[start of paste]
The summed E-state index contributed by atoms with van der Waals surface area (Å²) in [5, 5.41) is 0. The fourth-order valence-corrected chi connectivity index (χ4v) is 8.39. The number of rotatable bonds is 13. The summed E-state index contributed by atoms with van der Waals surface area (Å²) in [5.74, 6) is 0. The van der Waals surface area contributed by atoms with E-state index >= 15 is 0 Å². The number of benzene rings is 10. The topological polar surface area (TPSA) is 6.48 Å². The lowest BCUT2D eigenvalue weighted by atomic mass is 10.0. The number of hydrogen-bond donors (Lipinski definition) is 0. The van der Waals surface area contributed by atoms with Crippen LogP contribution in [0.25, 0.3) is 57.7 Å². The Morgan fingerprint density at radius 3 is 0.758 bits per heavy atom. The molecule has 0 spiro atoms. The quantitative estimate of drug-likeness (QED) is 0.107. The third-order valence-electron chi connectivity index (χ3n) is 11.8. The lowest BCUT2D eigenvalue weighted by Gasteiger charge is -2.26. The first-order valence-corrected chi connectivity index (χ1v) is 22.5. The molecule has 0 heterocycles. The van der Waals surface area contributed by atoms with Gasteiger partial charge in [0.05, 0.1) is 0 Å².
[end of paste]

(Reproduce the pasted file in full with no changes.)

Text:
The summed E-state index contributed by atoms with van der Waals surface area (Å²) in [5, 5.41) is 0. The fourth-order valence-corrected chi connectivity index (χ4v) is 8.39. The number of rotatable bonds is 13. The summed E-state index contributed by atoms with van der Waals surface area (Å²) in [5.74, 6) is 0. The van der Waals surface area contributed by atoms with E-state index >= 15 is 0 Å². The number of benzene rings is 10. The topological polar surface area (TPSA) is 6.48 Å². The lowest BCUT2D eigenvalue weighted by atomic mass is 10.0. The number of hydrogen-bond donors (Lipinski definition) is 0. The van der Waals surface area contributed by atoms with Crippen LogP contribution in [0.25, 0.3) is 57.7 Å². The Morgan fingerprint density at radius 3 is 0.758 bits per heavy atom. The molecule has 0 spiro atoms. The quantitative estimate of drug-likeness (QED) is 0.107. The third-order valence-electron chi connectivity index (χ3n) is 11.8. The lowest BCUT2D eigenvalue weighted by Gasteiger charge is -2.26. The first-order valence-corrected chi connectivity index (χ1v) is 22.5. The molecule has 0 heterocycles. The van der Waals surface area contributed by atoms with Gasteiger partial charge in [0.05, 0.1) is 0 Å².